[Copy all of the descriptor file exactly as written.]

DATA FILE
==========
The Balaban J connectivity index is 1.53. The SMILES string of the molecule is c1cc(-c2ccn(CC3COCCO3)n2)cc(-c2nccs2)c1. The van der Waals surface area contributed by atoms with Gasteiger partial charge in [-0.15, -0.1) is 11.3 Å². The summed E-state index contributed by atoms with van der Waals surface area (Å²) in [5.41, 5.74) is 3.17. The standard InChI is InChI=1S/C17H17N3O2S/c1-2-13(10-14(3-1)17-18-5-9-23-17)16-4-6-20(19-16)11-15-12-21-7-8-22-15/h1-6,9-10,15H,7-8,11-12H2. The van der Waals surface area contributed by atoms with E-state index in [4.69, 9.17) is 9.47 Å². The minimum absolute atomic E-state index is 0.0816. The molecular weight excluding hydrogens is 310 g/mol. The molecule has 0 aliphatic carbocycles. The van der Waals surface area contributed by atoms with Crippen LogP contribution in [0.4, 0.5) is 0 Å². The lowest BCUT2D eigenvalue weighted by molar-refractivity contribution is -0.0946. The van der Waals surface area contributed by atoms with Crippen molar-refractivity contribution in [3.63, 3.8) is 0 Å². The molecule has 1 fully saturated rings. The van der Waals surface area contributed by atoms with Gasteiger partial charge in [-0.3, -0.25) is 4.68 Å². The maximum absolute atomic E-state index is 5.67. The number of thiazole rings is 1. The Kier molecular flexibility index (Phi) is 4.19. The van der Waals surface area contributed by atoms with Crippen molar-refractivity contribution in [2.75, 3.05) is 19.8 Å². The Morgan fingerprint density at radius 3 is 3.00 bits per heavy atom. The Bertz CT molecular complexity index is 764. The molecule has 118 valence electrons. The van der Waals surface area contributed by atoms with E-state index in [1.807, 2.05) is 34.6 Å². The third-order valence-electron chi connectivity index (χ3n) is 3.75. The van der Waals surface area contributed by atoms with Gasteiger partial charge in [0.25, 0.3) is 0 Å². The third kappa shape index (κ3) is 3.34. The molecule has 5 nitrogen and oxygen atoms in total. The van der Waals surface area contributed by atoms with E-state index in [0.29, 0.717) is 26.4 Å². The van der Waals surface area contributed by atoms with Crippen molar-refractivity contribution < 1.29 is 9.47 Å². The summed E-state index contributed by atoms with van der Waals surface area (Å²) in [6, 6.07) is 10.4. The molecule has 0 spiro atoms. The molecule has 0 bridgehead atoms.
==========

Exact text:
The Balaban J connectivity index is 1.53. The SMILES string of the molecule is c1cc(-c2ccn(CC3COCCO3)n2)cc(-c2nccs2)c1. The van der Waals surface area contributed by atoms with Gasteiger partial charge in [-0.15, -0.1) is 11.3 Å². The summed E-state index contributed by atoms with van der Waals surface area (Å²) in [5.41, 5.74) is 3.17. The standard InChI is InChI=1S/C17H17N3O2S/c1-2-13(10-14(3-1)17-18-5-9-23-17)16-4-6-20(19-16)11-15-12-21-7-8-22-15/h1-6,9-10,15H,7-8,11-12H2. The van der Waals surface area contributed by atoms with E-state index in [4.69, 9.17) is 9.47 Å². The minimum absolute atomic E-state index is 0.0816. The molecular weight excluding hydrogens is 310 g/mol. The molecule has 0 aliphatic carbocycles. The van der Waals surface area contributed by atoms with Crippen LogP contribution in [0.4, 0.5) is 0 Å². The lowest BCUT2D eigenvalue weighted by molar-refractivity contribution is -0.0946. The van der Waals surface area contributed by atoms with Crippen molar-refractivity contribution in [3.63, 3.8) is 0 Å². The molecule has 1 fully saturated rings. The van der Waals surface area contributed by atoms with Gasteiger partial charge in [-0.3, -0.25) is 4.68 Å². The maximum absolute atomic E-state index is 5.67. The number of thiazole rings is 1. The Kier molecular flexibility index (Phi) is 4.19. The van der Waals surface area contributed by atoms with Crippen molar-refractivity contribution in [2.75, 3.05) is 19.8 Å². The Morgan fingerprint density at radius 3 is 3.00 bits per heavy atom. The Bertz CT molecular complexity index is 764. The molecule has 118 valence electrons. The van der Waals surface area contributed by atoms with E-state index in [1.807, 2.05) is 34.6 Å². The third-order valence-electron chi connectivity index (χ3n) is 3.75. The van der Waals surface area contributed by atoms with Gasteiger partial charge in [0.25, 0.3) is 0 Å². The third kappa shape index (κ3) is 3.34. The molecule has 5 nitrogen and oxygen atoms in total. The van der Waals surface area contributed by atoms with E-state index in [0.29, 0.717) is 26.4 Å². The van der Waals surface area contributed by atoms with Crippen molar-refractivity contribution < 1.29 is 9.47 Å². The summed E-state index contributed by atoms with van der Waals surface area (Å²) in [6, 6.07) is 10.4. The molecule has 0 spiro atoms. The molecule has 0 bridgehead atoms.